The little miracle that is the knee

Thanks to the internet, I have a really good picture of what has happened inside my knee.  If you’re interested in knees, this is a really good site:

Patient education – the knee

The curved thigh bone (femur) sits on top of two ‘c’ shaped pieces of cartilage (the menisci), which (if the knee was a clock) run round from roughly 12.30-6 o’clock or so and from roughly 6-11.30 o’clock, but  in separate compartments – a bit like an incomplete set of spectacles.  These stop the femur from rubbing on the flat shin bone (tibia) and absorb a lot of the complex forces of walking, running, jumping.  Injuries of the medial (inside) meniscus are more common and complex tears, like I had, are more likely in older people, but may also be to do with the length of time since the injury started and the various things I have done since that I probably should not have, which have likely aggravated it / caused further damage!!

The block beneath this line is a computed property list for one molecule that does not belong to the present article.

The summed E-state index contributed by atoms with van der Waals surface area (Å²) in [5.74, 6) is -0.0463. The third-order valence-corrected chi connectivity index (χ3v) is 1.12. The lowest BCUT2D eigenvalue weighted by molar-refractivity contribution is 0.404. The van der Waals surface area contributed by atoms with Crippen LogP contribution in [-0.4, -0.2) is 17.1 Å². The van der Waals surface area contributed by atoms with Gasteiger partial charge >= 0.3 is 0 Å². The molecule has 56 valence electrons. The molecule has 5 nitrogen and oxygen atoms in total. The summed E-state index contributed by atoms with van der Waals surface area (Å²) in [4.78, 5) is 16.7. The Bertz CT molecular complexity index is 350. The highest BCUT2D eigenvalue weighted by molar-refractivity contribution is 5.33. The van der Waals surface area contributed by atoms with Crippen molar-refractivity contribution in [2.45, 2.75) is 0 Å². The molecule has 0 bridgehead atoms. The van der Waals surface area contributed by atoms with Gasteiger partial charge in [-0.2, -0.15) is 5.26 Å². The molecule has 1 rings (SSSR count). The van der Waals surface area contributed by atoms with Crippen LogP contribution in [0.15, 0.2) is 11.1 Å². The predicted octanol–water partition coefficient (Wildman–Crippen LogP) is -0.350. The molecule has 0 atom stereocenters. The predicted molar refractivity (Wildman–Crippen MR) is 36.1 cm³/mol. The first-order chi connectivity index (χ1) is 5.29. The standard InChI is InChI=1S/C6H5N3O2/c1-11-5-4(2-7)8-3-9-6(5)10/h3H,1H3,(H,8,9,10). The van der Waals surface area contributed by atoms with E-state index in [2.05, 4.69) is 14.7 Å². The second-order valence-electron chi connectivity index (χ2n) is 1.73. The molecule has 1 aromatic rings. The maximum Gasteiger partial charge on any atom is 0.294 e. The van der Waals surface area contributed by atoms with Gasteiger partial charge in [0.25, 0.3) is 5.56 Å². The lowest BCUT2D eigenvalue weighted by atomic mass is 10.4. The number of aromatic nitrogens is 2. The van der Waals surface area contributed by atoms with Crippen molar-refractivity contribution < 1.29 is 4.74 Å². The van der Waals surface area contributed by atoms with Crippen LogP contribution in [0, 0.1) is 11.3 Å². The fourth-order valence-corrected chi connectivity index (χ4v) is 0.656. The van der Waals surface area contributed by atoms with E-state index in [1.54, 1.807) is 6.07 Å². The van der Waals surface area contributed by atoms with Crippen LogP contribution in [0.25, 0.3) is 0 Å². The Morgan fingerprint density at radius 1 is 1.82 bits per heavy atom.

The torn / damaged area has now been completely removed, leaving some ‘shock absorber’ still in place.  However I also have deterioration (likely to lead to arthritic pain) in both sides of the knee and also behind the knee cap.

All those years when the joint worked so well, I took it for granted.

Now, when I see people walking with no problems, I want to tell them not to take for granted the little miracle that is their knee!


2 thoughts on “The little miracle that is the knee

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